Magendi and the chemists: early chemical analyses of the cerebrospinal fluid
Theodore L. SOURKES
Shortly after 1825, when François Magendie (1783-1855) described the cerebrospinal fluid (CSF), he solicited the aid of chemists to analyze it. This was consonant with his view, a reflection of the philosophy of the Paris ideologues that evolved at the end of the eighteenth century, that physics and chemistry have a legitimate place in physiological research, but without dominating it. Magendie's interest in the composition of CSF stemmed from his concern as to whether this fluid is derived from serum, or if it is a fluid sui generis. The chemists he approached were P J Pelletier (1788-1842) and J P Couerbe (1805-1867) of the School of Pharmacy; M E Chevreul (1786-1889) of the Museum of Natural History; and J L Lassaigne (1800-1859) of the Veterinary School of Alfort. References in the literature indicated the results obtained by two of these men. Lassaigne analyzed CSF collected by Magendie from a horse (1826). Couerbe, who in 1834 had published an extensive report on the chemical composition of human brain, provided Magendie with some data on human CSF (1836). Their analyses showed that CSF differed from serum chemically. But even before their work the chemist-physician J F John (1782-1847), of the University of Berlin, had published a brief paper on "the internal hydrocephalic fluid of a child" (1818). From his study of this material John concluded that the hydrocephalic fluid is different from the "moisture of the brain of slaughtered calves." The comparison was valid, because he had already shown that calf brain is very similar in composition to that of humans. He concluded that the hydropic fluid originated as an exudate of the water of the blood.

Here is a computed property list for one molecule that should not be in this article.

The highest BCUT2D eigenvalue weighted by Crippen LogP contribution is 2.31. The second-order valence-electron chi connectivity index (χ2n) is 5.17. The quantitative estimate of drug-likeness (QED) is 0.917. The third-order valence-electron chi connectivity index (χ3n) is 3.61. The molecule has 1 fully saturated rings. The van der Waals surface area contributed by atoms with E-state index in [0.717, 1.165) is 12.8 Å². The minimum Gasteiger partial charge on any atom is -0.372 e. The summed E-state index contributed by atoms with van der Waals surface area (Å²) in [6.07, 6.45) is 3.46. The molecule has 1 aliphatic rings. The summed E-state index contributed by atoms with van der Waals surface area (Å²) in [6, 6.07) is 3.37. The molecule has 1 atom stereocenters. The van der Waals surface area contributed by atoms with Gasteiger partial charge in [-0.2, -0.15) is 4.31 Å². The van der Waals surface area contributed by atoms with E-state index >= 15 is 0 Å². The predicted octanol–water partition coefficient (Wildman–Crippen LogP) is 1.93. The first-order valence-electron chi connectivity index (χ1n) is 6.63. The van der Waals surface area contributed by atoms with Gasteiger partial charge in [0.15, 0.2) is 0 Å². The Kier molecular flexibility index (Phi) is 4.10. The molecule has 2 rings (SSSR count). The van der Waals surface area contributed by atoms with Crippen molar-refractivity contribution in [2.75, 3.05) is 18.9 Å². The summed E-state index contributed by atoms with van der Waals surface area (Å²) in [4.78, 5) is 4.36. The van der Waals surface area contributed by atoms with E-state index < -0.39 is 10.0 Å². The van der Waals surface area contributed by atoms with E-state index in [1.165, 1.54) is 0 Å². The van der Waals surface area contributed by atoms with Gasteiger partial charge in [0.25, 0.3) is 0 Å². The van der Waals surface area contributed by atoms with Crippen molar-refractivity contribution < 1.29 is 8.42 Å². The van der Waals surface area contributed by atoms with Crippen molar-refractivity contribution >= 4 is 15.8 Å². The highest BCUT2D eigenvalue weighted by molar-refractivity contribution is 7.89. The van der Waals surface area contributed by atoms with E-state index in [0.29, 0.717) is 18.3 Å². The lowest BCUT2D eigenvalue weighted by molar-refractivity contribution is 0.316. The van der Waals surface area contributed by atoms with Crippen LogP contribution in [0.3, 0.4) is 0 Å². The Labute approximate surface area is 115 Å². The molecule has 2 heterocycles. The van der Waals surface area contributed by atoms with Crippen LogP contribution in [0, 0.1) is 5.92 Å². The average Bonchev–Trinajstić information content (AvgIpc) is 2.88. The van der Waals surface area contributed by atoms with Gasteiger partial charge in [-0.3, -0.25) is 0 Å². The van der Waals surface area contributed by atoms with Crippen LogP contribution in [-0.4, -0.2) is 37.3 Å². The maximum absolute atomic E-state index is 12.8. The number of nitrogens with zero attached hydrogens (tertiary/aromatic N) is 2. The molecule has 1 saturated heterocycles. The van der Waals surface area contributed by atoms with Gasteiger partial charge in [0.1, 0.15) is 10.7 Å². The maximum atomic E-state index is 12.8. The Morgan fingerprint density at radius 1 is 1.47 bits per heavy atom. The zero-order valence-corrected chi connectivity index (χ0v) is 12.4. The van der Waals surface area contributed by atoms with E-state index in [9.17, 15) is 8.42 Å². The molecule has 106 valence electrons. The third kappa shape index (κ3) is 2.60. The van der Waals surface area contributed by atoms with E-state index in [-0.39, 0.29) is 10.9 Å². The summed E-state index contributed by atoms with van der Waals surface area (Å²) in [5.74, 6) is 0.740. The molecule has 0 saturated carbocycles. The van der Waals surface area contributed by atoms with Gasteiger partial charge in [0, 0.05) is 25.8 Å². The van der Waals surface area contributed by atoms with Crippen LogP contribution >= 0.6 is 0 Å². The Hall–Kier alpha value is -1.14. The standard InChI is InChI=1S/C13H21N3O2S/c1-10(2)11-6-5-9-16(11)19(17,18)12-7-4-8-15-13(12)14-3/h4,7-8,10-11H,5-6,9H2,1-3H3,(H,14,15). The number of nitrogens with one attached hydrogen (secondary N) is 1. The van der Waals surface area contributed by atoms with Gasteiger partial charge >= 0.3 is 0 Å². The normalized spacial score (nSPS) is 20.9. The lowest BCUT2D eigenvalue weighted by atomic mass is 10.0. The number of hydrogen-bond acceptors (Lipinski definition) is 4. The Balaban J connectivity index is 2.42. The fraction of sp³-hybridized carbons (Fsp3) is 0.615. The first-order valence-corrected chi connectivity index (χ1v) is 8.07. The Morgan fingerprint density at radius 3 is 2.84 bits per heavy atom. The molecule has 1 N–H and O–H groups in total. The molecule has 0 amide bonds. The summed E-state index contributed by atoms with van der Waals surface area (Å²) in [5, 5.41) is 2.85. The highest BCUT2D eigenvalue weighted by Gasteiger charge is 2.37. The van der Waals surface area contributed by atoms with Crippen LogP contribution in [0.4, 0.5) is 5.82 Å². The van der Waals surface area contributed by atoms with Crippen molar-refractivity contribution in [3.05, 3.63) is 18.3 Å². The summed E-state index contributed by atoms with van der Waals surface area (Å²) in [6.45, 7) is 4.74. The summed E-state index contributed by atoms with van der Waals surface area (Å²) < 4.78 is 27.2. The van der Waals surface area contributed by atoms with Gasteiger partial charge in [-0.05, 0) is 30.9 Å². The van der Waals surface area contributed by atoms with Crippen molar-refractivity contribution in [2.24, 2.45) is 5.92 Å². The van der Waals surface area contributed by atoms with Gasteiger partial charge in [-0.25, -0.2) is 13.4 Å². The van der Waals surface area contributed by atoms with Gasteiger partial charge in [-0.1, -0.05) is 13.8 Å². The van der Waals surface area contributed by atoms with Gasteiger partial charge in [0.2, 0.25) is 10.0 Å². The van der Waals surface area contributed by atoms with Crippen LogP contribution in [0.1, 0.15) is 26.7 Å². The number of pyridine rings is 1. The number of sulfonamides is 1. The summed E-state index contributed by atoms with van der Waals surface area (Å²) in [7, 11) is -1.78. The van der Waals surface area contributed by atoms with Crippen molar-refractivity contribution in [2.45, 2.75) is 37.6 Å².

Research aided by a grant from the National Parkinson Foundation, Miami, Florida.
Session III -- Early 19th Century
Providence, Rhode Island, USA